Janeill Cooper grew up dancing her way around New York City. She learned elements of step and dance at daycare, enrolled in the Edge School of the Arts at age 7, studied at the Frank Sinatra School of the Arts High School, and learned from the Martha Graham School and Ailey School—all before heading to Philadelphia to attend the University of the Arts (UArts).
“I’ve always been jumping around and moving,” she explained. “Always been involved in music and rhythm and movement.” Now, after a season dancing professionally with Ronald K. Brown / EVIDENCE, A Dance Company, Janeill is moving more into choreography with her piece after the credits, which will be presented by BRIC this week.
Janeill is currently part of the BRIClab Residency, a commissioning and residency program that offers local artists time and space to explore and expand the possibilities of their work in music, dance, theater and multidisciplinary performance. Janeill describes after the credits as a dance piece that questions how we navigate the intersections between trauma, identity, and personal histories as recorded in the physical archive that is the human form.
In this Q&A, we talk to Janeill about her choreographic inspiration, the importance of highlighting artists of color, and how NYC has influenced her work.
What drew you to choreography?
Growing up, I definitely never thought that I would go into choreography. I always wanted to perform and be on stage—which is still true. But at UArts, the program there is unconventional in the sense that they are creating artists and not just dancers. A lot of the classes that we had—like composition—really challenged what I thought dance was, and what I could do in dance. During those classes, I started to realize that I enjoy making work.
What inspired this piece, after the credits?
Honestly it started out very simply: I’ve never developed anything with only men. Additionally, I had come to a place where I was fully interested in working with people of color (POCs) only because that feels really important to me at this time. I had also been exploring the whole issue of trauma while I was in undergrad, so I just continued with that idea and asking those questions.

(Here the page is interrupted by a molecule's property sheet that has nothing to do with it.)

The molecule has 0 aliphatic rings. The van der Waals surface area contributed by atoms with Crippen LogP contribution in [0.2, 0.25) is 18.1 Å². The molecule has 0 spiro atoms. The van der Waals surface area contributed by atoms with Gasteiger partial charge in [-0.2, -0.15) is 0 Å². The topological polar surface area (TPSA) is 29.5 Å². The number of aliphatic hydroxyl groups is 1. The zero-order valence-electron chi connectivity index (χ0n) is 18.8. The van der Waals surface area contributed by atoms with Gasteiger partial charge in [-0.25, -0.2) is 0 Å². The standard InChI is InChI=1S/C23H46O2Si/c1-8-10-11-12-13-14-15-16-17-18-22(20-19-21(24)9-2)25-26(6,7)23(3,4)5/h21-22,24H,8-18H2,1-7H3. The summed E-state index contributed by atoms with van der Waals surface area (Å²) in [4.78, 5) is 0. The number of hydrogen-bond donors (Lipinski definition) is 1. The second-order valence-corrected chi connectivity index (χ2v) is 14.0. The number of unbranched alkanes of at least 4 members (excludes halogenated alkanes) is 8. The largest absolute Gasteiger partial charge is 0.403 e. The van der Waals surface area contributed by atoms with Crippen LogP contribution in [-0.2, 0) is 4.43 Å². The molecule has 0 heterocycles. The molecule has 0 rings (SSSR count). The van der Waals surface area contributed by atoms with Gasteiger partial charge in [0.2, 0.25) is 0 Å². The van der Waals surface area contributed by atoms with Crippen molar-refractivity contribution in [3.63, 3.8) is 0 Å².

Why is it so important, now especially, to feature three men of color in this piece?
There are so many answers to that. For me, as a black woman identifying person who is working with three men of color, there is often a gap in the battle that I’m fighting in my identity and what a man may be experiencing. But there is also importance in understanding that we can all be in the same room and have a shared experience and voice with each other and be heard. In terms of what I’m sharing with an audience, it’s also important to increase visibility in this space. There are so many ideas of what a black man is, what men of color are, and they’re all misconstrued and distorted. It makes it difficult for people with those identities to live. So I’m trying to give space for them, but also undo those ideas that people have about this identity.
In the description of the work, you say, “We are often exposed, but seldom seen.” When do you feel the most seen and how does that play into this piece?
I think I feel most seen in a space like this: sitting with a person and feeling like you’re being listened to. Or when you share a moment of genuine touch with someone, a hug or something that feels like really human in connection with another person. In the creative process, I work to facilitate structures that allow that; not force it, but make it inevitable for those moments to happen. When this work was first done, the dancers were all strangers. I knew all of them, but they didn’t know each other. So that added an additional layer of opening up and becoming vulnerable with bodies that are foreign to you. It is possible [to be seen in that scenario] and we can try to apply that more and more every day.
What have been some memorable dance performances that you’ve seen or danced in? What has stuck with you?
One of the most memorable—because this is what made me decide to pursue a dance career—was in high school seeing Ailey II. I saw them my sophomore year at City Center, and I thought, “Oh yeah, I’m going to pursue dance professionally.” That is a big one for me. And then seeing Ronald K. Brown / EVIDENCE, A Dance Company at The Joyce. That was another moment when I said, “Yup, I’m doing that!” And then a couple months later, they posted auditions and I went. Definitely magical for me.
How does growing up in a city like NYC impact your work and influence the piece you’re developing?
This is a really tough place to be. I’m super thankful to have grown up here because I credit it to who I am as a person, but it is hard. This is such a high volume, high stress, crazy, all-over-the-place city, but at the same time it is filled with so many magical and special moments that are exclusive to here. Growing up and getting to see that, my work reflects those tiny magical moments. I enjoy zooming in on maybe one or two people out of the mass and hearing their story. That is how New York has influenced me.
A work-in-progress showing of after the credits takes place Thursday-Friday, November 15-16. Tickets are still available.